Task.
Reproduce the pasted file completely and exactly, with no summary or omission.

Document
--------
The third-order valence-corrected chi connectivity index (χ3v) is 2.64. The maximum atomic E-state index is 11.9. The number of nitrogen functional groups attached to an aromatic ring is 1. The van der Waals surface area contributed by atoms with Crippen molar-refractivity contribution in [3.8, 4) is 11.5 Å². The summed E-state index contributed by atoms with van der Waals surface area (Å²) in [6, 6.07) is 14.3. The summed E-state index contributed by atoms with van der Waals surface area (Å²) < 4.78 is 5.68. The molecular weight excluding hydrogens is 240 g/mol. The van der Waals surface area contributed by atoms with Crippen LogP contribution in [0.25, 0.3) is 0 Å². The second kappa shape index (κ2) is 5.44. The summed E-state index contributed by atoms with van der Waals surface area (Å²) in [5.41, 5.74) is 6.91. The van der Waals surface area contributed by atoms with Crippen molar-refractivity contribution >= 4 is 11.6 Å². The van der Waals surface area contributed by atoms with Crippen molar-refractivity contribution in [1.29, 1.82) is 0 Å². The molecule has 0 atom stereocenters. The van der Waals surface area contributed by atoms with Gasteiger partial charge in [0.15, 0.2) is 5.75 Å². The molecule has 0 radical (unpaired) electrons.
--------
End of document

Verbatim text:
The third-order valence-corrected chi connectivity index (χ3v) is 2.64. The maximum atomic E-state index is 11.9. The number of nitrogen functional groups attached to an aromatic ring is 1. The van der Waals surface area contributed by atoms with Crippen molar-refractivity contribution in [3.8, 4) is 11.5 Å². The summed E-state index contributed by atoms with van der Waals surface area (Å²) in [6, 6.07) is 14.3. The summed E-state index contributed by atoms with van der Waals surface area (Å²) < 4.78 is 5.68. The molecular weight excluding hydrogens is 240 g/mol. The van der Waals surface area contributed by atoms with Crippen LogP contribution in [0.25, 0.3) is 0 Å². The second kappa shape index (κ2) is 5.44. The summed E-state index contributed by atoms with van der Waals surface area (Å²) in [5.41, 5.74) is 6.91. The van der Waals surface area contributed by atoms with Crippen molar-refractivity contribution >= 4 is 11.6 Å². The van der Waals surface area contributed by atoms with Crippen molar-refractivity contribution in [1.29, 1.82) is 0 Å². The molecule has 0 atom stereocenters. The van der Waals surface area contributed by atoms with Gasteiger partial charge in [0.15, 0.2) is 5.75 Å². The molecule has 0 radical (unpaired) electrons.